• With whom is the organization sharing feedback?

    Our staff, Our board, Our funders,

  • Which of the following feedback practices does your organization routinely carry out?

  • What challenges does the organization face when collecting feedback?

    It is difficult to get the people we serve to respond to requests for feedback, We don’t have the right technology to collect and aggregate feedback efficiently,

Financials

Samaritans, Inc.
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Operations

The people, governance practices, and partners that make the organization tick.

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Connect with nonprofit leaders

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Connect with nonprofit leaders

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Build relationships with key people who manage and lead nonprofit organizations with GuideStar Pro. Try a low commitment monthly plan today.

  • Analyze a variety of pre-calculated financial metrics
  • Access beautifully interactive analysis and comparison tools
  • Compare nonprofit financials to similar organizations

Want to see how you can enhance your nonprofit research and unlock more insights? Learn More about GuideStar Pro.

Samaritans, Inc.

Board of directors
as of 5/20/2021
SOURCE: Self-reported by organization
Board chair

Mr. Mark Horgan

Vin Capozzi

AllWays Partners

Terrie Perella

Social Venture Partners

Tom Burke

Retired

Joe Shapiro

Rum & Reggae Travel Guidebooks, Inc.

Lisa Sarno

Sierra Tucson and Acadia Health

Mark Horgan

Retired

Peter Bean

Hunneman

Mary McDonagh

Deloitte

Samantha Joseph

CIC Health

Nicole Costa Moustafa

Avast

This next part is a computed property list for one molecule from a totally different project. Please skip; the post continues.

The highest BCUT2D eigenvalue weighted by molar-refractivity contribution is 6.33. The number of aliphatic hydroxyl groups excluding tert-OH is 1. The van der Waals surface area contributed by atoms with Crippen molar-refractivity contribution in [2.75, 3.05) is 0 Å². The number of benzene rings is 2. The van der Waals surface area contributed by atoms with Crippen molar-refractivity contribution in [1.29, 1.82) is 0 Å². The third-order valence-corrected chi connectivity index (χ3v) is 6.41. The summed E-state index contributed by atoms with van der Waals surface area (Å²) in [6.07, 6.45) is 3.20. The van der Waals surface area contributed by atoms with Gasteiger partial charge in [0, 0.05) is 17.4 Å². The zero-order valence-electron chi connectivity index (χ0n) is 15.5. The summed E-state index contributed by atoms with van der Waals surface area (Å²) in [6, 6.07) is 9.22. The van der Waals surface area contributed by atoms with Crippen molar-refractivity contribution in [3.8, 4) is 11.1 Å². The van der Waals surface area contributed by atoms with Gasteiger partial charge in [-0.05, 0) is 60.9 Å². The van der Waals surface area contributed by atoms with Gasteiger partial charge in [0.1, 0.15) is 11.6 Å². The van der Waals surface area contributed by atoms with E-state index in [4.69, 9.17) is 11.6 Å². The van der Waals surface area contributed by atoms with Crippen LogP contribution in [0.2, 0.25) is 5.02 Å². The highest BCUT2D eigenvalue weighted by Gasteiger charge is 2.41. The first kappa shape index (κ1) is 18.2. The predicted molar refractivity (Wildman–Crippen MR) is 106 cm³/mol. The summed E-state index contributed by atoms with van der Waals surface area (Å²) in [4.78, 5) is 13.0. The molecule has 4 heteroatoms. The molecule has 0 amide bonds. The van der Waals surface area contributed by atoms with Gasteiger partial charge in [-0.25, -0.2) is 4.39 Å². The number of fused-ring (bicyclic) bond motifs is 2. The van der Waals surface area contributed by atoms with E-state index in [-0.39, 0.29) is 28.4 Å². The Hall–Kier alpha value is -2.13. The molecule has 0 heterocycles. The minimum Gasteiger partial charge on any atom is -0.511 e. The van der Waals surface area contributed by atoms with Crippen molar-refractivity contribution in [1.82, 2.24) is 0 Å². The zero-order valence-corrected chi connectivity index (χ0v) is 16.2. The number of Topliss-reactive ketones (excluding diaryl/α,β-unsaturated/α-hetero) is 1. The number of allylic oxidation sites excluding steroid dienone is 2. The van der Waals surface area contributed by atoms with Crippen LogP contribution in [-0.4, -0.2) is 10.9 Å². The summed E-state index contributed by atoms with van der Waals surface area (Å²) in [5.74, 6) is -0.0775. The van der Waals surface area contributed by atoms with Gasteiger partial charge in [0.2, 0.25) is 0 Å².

Kathy Ruggiero

PatientKeeper

Kacy Maitland

MA Department of Mental Health

Debbie Connolly

Community Volunteer

Stacey Marino

Oppenheimer & Co. Inc

Larry Buchsbaum

Marketing Professional

Kevin Smithson

PwC

Jill Borrelli

Tufts Health Plan

Leah Goldstein

Jewish Teen Foundation of Greater Boston

Emma Feldman

The Bridge Program at Weston High School

Kennedy Elsey

Mix 104.1

Susie Korb

Toast

Dave Majenski

Abington Police Dept

Ann Oliver

Plymouth Bay Orthopedic Associates, Partners in Health

Doug Murphy

Launchpad Venture Group

Bruce Herzfelder

BetterVet, LLC

Stephen Mosha

PwC

Board leadership practices

SOURCE: Self-reported by organization

GuideStar worked with BoardSource, the national leader in nonprofit board leadership and governance, to create this section.

  • Board orientation and education
    Does the board conduct a formal orientation for new board members and require all board members to sign a written agreement regarding their roles, responsibilities, and expectations? Yes
  • CEO oversight
    Has the board conducted a formal, written assessment of the chief executive within the past year ? Yes
  • Ethics and transparency
    Have the board and senior staff reviewed the conflict-of-interest policy and completed and signed disclosure statements in the past year? Yes
  • Board composition
    Does the board ensure an inclusive board member recruitment process that results in diversity of thought and leadership? Yes
  • Board performance
    Has the board conducted a formal, written self-assessment of its performance within the past three years? Yes

Organizational demographics

SOURCE: Self-reported; last updated 5/20/2021,

Who works and leads organizations that serve our diverse communities? GuideStar partnered on this section with CHANGE Philanthropy and Equity in the Center.

Leadership

The organization's leader identifies as:

Race & ethnicity
White/Caucasian/European
Gender identity
Female, Not transgender (cisgender)
Sexual orientation
Heterosexual or Straight
Disability status
Person without a disability

Race & ethnicity

No data

Gender identity

No data

 

No data

Sexual orientation

No data

Disability

No data

Equity strategies

Last updated: 11/12/2019

Policies and practices developed in partnership with Equity in the Center, a project that works to shift mindsets, practices, and systems within the social sector to increase racial equity. Learn more

Policies and processes
  • We seek individuals from various race backgrounds for board and executive director/CEO positions within our organization.
  • We have community representation at the board level, either on the board itself or through a community advisory board.